When Kathleen Keadan, a leader of local activist organization Capital Region Indivisible, found out that Rep. Scott Perry (R-PA) was holding a public town hall on Tuesday — only the second she said that he has held since 2017 — she and her fellow members eagerly registered to take part.
She told TPM that within a half hour, all the slots were filled. Her members called or registered to be placed on the spillover waitlist, in case any spots inside the venue, the Hummelstown Fire Station, opened up.
Perry, a member of the House Freedom Caucus, has fallen victim to the redistricting instituted by the state Supreme Court in Pennsylvania to remedy years of gerrymandering meant to favor Republican lawmakers. His barely squeaked by in 2018 in his newly bluer district and has already attracted a high-profile 2020 challenger in the form of Auditor General Eugene DePasquale. Per the Philadelphia Inquirer, the race has become one of national Democrats’ biggest targets.
Perry vehemently denied Keadan’s claims in a Facebook post on Thursday, accusing groups like hers of trying to reserve all of the seats just to later leave them empty in an attempt to embarrass the lawmaker.
Keadan said that her organization partnered with three others — Cumberland Valley Rising, Hershey Indivisible Team, Indivisible YORK — to lobby Perry’s office to move the event to a bigger space. No dice.
So, Keadan said, she carpooled with a friend to the event in the hopes that she’d elbow her way off the waitlist. She described a scene with more people outside the building than pictures showed inside.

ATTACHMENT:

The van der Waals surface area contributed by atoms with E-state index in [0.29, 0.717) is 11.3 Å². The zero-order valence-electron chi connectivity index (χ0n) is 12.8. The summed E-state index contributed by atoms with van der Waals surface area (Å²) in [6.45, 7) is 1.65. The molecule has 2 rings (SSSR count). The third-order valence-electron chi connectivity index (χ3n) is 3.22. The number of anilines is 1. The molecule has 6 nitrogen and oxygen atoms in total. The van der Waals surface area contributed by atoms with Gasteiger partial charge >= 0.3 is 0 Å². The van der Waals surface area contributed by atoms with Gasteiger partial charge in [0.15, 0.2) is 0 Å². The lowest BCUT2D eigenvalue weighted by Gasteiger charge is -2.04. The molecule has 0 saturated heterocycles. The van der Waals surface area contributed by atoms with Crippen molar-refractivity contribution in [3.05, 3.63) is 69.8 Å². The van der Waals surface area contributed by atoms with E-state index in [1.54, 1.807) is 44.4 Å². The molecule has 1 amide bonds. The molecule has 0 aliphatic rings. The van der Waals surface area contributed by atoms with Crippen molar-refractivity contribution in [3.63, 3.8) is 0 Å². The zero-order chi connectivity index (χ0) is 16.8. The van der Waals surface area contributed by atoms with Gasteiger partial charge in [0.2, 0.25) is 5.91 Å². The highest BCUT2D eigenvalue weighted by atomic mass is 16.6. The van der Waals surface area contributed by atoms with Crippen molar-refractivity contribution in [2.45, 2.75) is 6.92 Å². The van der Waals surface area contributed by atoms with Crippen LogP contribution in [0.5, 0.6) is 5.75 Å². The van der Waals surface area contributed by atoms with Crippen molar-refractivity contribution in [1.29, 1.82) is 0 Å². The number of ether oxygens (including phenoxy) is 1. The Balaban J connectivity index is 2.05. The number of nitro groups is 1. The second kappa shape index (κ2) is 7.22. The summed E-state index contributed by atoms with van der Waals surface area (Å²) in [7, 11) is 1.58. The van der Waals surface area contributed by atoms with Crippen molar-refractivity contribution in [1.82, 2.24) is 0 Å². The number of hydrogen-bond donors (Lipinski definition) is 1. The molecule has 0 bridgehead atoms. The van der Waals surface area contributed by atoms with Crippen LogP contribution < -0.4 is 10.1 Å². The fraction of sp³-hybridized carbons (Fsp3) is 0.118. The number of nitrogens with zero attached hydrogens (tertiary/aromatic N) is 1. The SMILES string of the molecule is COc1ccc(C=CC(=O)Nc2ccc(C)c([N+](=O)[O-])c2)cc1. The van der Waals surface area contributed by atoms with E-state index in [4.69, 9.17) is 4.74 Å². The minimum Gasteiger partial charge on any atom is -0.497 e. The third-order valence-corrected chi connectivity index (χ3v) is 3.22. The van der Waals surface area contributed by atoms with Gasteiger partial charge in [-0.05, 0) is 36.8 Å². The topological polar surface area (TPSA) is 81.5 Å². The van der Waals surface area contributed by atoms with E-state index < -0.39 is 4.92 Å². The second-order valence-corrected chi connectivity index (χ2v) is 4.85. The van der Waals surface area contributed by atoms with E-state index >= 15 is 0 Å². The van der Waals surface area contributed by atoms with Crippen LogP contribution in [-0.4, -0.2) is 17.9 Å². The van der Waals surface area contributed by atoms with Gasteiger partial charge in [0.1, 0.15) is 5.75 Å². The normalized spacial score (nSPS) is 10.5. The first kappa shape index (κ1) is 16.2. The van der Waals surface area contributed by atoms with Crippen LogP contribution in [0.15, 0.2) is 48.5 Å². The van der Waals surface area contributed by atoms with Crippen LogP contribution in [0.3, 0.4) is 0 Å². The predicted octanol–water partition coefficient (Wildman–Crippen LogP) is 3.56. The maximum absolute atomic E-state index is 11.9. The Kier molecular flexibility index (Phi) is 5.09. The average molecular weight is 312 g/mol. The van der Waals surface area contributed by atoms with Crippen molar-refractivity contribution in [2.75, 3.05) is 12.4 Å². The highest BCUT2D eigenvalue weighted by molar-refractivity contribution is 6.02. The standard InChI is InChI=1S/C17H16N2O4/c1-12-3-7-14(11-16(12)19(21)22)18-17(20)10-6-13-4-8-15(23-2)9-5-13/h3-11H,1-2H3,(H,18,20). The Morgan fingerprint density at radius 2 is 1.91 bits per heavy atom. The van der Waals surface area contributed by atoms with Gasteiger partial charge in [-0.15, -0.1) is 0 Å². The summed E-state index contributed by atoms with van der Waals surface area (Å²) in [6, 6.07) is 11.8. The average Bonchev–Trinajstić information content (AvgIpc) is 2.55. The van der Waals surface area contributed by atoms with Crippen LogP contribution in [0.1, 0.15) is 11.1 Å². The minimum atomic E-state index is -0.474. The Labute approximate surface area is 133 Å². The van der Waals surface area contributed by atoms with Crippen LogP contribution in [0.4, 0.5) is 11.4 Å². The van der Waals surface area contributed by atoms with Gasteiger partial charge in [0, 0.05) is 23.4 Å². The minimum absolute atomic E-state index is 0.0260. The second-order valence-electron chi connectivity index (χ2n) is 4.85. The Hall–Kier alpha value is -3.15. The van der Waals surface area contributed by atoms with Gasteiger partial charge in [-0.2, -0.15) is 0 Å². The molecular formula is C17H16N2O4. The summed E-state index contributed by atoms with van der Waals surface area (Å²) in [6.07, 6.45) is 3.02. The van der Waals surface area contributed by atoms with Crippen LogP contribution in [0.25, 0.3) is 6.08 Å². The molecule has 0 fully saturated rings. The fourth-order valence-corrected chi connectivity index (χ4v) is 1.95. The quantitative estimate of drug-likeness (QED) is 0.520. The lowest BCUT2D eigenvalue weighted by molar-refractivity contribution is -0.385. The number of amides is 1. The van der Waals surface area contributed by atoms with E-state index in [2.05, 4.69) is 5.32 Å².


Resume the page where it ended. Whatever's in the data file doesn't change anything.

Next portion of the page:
“Some people we knew were inside and some friends and other members sent pictures,” she said. “It was empty! So we thought, well we should be able to go in.”
Per Roll Call, the venue could hold 200 people — and only about 60 were let in.
When she approached a staffer, he informed her that she was not on the waitlist.
“I had completed the registration and a screen popped up to tell me I was now waitlisted,” she said. “I had a Pennsylvania driver’s license, I’m a member of his district. A staffer came out — and I know her because I’ve been to Perry’s office several times — and I said ‘you know me, why can’t get in?’”
Keadan said that she left around then, though she knows that a few more people were allowed in after she departed.
“Senator Casey holds town halls and you don’t have to preregister, you just show up,” she said, referencing the Democratic senator from Pennsylvania. “This whole preregistering game is just a deterrent.”
“[Perry] does not make himself accessible to those of us who do not agree with him,” Keadan added. “He doesn’t want anyone to approach him who may have a tough question.”